Some weeks ago I posted a discussion of whether wine imports into the USA fit the proverbial "power law". I concluded that US wine imports in 2012, in terms of number of bottles sold, did, indeed, fit a Power Law. This included the best-selling imported wine, Yellow Tail, from Casella Wines, of Australia.
However, bottle sales are not the complete picture, since ultimately it is the dollar sales value that determines profitability. Statista reports (Sales of the leading table wine brands in the United States in 2016) that Yellow Tail US sales were worth $281 million in 2016, which ranks it at no. 5 overall, behind the domestic brands Barefoot ($662 million), Sutter Home ($358 million), Woodbridge ($333 million) and Franzia ($330 million). Moreover, in July 2016, The Drinks Business placed Yellow Tail at no. 6 in its list of the Top 10 biggest-selling wine brands in the world, based on sales in 2015.
It is interesting to evaluate just how profitable Yellow Tail has been for Casella Wines. This is a family-owned company founded in 1969 (see Casella Family Brands restructures to ensure family ownership), currently ranked fourth in Australia by total revenue but second by total wine production (see Winetitles Media). This makes the Casella family members seriously rich, and even in a "bad" year they are each paid millions of dollars by the company.
Being a registered company (ABN 96 060 745 315), the Casella Wines Pty Ltd accounts must be lodged with the Australian Securities and Investments Commission (the corporate regulator) at the end of each financial year (June 30). This next graph shows (in Australian $) the reported profit/loss for each financial year since the first US shipment of Yellow Tail in June 2001. (Note: the 2015-2016 financial report has apparently not yet been submitted.)
The economics of Yellow Tail rely almost entirely on the exchange rate between the Australian $ and the US $. The company is reported as being "comfortable" with the A$ trading up to US85¢, and "happy" with anything below US90¢, as the cost of making the wine (in Australia, in A$) is then more than compensated by the sales price (in US$, in the USA). When the brand was first launched, the Australian dollar was trading at around US57¢, and the wine thus made a tidy profit for the winery; and also for the distributor, Deutsch Family Wine and Spirits (see The Yellow Tail story: how two families turned Australia into America’s biggest wine brand).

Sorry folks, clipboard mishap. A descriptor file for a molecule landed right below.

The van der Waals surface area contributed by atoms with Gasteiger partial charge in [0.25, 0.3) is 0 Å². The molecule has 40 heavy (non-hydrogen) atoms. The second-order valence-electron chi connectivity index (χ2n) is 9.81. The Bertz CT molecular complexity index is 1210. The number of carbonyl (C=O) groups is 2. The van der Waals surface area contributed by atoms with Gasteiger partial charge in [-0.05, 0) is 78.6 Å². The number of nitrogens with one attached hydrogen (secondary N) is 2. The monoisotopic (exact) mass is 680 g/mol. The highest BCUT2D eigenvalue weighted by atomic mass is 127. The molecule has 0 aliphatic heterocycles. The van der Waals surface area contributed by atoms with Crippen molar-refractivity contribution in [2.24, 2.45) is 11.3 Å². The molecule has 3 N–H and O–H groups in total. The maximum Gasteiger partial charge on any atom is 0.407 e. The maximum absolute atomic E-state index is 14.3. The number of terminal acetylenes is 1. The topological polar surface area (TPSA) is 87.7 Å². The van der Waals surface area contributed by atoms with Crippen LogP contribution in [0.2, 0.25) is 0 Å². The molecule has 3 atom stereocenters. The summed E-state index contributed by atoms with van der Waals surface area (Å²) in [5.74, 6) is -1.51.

However, Casella then suffered badly when the A$ began to improve in value over the next few years. The A$ reached parity with the US$ in July 2010; and this is the reason for the unprofitable years shown in the graph. The increased profit in 2010-2011 was apparently due to some successful currency hedging, rather than currency improvements.
Casella refused to change the bottle price of the Yellow Tail wines during the "bad times", stating that they did not want to risk losing their sales momentum by imposing a price hike. Instead, the company used its accumulated profits and, most importantly, re-negotiated its loans, in order to wait for a better exchange rate. They reported that every 1¢ movement in the currency equated to around $A2 million in higher sales revenue.
However, realizing the economic risks of relying on currency exchange-rates for profits, Casella embarked on a premiumization strategy in 2014. The idea is that "to be sustainable over the long term" requires a full portfolio of wines (see John Casella – newsmaker and visionary). The company has since bought a number of vineyards in premium Australian wine-making regions, mainly in South Australia, as well as acquiring some top-notch wine companies, including Peter Lehmann Wines, Brands Laira, and Morris Wines. This strategy is continuing to this day (see Bloomberg).
Finally, for those of you who might be concerned about these things, while the winery does have some vegan wines, the three Casella brothers are reported to all be keen shooters, one of them has actually owned an ammunition factory, and the winery is the largest corporate sponsor of the Sporting Shooters Association. [Some text removed here, at the request of Office of the Director of Public Prosecutions in NSW, as potentially being prejudicial to an upcoming court case.]
The recent embarrassment of the SuperBowl ads is best left undiscussed!